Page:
This month Cancer Research UK has been running a campaign called ‘Dryathlon,’ encouraging people to lead healthier lives by giving up alcohol for a month. Whether it’s giving up the booze, trying to get fit by going from ‘couch to 5K,’ or just going easy on the buns and cakes, it’s often the first step that’s the hardest.
Taking the first step on a journey like this is something that many IT leaders will be thinking as they consider how to adopt cloud computing. They know it’s ‘good for the business’ and that they have to do it at some point, but just carrying on the same old way is the path of least resistance.
There are a few reasons why organisations might still be holding back from going all in on the cloud: Legacy systems aren’t ‘cloud-ready,’ security concerns, PCI compliance and just the sheer complexity of the task are just a few valid concerns some enterprises feel cautious about.
The thing is, if you want to run a marathon, you don’t start training by going out the door and running 26 miles – you think about the journey to get there. Only start-ups tend to be in a position to flick the switch to cloud; most established companies find it a bigger challenge.
It’s why the idea of hybrid IT is so appealing. Essentially, hybrid IT means an enterprise can benefit from a mix of physical and virtual infrastructure services hosted on premise, in third-party data centres and service provider clouds, seamlessly connected using high-performance networks.
In practical terms the idea is that that you mix in cloud gradually, build it up and grow your own expertise at a sustainable rate that limits the risk to ‘business as usual’ operations. For most businesses, it’s a more attractive idea than going cold turkey on their data centres.
> See also: 6 drivers for moving business to the cloud
The benefits to adopting hybrid IT are manifold. First, hybrid IT helps transform the IT department from a cost centre into a driver of business growth. This can be achieved by automating workloads, so that IT can focus on innovation.
Second, it can accelerate return on investment (ROI) by reducing time to market and lowering capital investments, with new applications and services launched in the cloud. And third, there’s the financial management aspect, through flexible contracts and moving from capex to opex models.
An example of hybrid IT in practice is Cancer Research UK. Although the charity runs events throughout the year, publicity and activity tends to spike over the summer period with activities including Race for Life, one of its big national fundraisers.
These fluctuations mean that it is not cost effective to maintain the same level of IT support and hosting capacity all year round. The team switched to a hybrid approach where non-production, development and disaster recovery services were colocated, but production web hosting was on a dedicated cloud server with 24-hour monitoring.
This gave Cancer Research UK the flexibility to scale services up and down and only pay for what the team used, whilst maintaining security and reliability.
Even so, the rate in which enterprises are adopting hybrid IT is still in its early stages. Recent research from industry analyst firm Gartner suggests that the hybrid cloud computing model is still 'two to five' years away from achieving mainstream adoption, with only 15% of businesses using it today.
Gartner speaks to many companies before it makes its predictions, but the first thing to consider here is how hybrid IT is defined. Take a typical company that has its infrastructure on premise; it will probably still be using some SaaS applications, so is arguably hybrid by default.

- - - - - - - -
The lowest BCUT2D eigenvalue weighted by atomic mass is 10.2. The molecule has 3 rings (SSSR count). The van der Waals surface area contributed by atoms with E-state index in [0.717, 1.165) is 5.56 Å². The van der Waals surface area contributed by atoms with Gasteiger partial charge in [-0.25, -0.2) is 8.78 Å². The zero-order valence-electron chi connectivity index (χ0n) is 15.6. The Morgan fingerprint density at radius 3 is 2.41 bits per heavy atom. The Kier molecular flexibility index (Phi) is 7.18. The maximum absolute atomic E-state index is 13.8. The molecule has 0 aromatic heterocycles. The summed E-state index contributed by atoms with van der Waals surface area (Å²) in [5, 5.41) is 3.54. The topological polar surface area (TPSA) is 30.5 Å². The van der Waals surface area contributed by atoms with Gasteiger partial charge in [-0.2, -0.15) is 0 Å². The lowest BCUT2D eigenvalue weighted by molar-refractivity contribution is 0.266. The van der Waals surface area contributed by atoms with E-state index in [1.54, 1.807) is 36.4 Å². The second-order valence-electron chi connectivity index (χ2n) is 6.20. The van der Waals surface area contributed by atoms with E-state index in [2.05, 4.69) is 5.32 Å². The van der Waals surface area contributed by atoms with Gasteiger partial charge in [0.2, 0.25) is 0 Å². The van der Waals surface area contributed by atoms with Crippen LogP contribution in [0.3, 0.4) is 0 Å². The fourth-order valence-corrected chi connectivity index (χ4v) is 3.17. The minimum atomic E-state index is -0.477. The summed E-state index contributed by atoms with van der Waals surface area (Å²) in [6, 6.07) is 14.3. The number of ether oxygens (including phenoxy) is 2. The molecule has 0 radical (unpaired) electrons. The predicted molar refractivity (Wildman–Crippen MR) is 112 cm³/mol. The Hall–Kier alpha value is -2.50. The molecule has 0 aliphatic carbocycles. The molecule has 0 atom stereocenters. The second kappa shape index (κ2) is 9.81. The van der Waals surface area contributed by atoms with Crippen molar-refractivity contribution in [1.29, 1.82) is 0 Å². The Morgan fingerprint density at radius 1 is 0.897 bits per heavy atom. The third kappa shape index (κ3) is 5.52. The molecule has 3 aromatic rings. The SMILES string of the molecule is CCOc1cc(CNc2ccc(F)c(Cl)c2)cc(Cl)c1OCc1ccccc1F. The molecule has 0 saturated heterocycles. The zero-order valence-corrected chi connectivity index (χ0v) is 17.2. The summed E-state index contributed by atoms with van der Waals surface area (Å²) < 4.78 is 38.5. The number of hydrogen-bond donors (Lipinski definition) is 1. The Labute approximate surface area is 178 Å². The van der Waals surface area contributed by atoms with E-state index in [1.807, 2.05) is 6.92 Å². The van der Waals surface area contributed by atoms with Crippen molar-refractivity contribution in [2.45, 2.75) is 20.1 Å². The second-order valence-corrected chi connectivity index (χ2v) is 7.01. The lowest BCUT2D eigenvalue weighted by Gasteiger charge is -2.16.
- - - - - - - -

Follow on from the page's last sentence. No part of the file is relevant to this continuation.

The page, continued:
And then there are bound to be a bunch of people secretly using cloud, paying for it on their credit cards and claiming it back through expenses (shadow IT).
There’s also a bit of snootiness about hybrid IT from pure-play cloud providers. It’s understandable – they can’t get involved without teaming up with other vendors.
Whether or not you agree with Gartner’s prediction, the point is that hybrid may be logical, but it still requires a bit of forethought.
When looking to adopt hybrid IT, we advocate a few guidelines:
Build a structured proof of concept in the cloud – one without dependencies – to test the waters before moving on to something harder.
Put the easy wins into the cloud first. For example, testing and development of new apps is easier to implement than migrating an existing e-commerce application.
Time cloud adoption into refresh cycles, such as updating your human resources and training system when licenses come up for renewal.
Don’t overthink your cloud migration; instead of breaking up applications or workloads into fragments, move entire systems as a single unit.
Whether cloud or colocation, deploy applications and data together, and geographically near to their user base.
Get users on board. When adopting a new way of working, new processes are always required. Don’t underestimate the difference users make to whether it all works or not.
> See also: The great migration: how to simplify the move to hybrid cloud
Work with a vendor that has network and data centre expertise; pure play providers will lack the broad experience and capabilities these vendors have.
Plan what you want from your vendors. Do you want them to just provide the infrastructure, or support in areas such as managed security, or do the whole thing as a service?
Lots of businesses have started as colocation or managed services clients and moved to the hybrid model. What all these companies have in common is that they are doing things gradually, rather than an all in flick of a switch.
It makes sense; after all, the journey to the cloud is a marathon, not a sprint – and as any marathon runner will tell you, it can be tough to go it alone: you’ve got to have solid training and performance partners around you to succeed.
Sourced from Jamie Tyler, director of solutions engineering EMEA, CenturyLink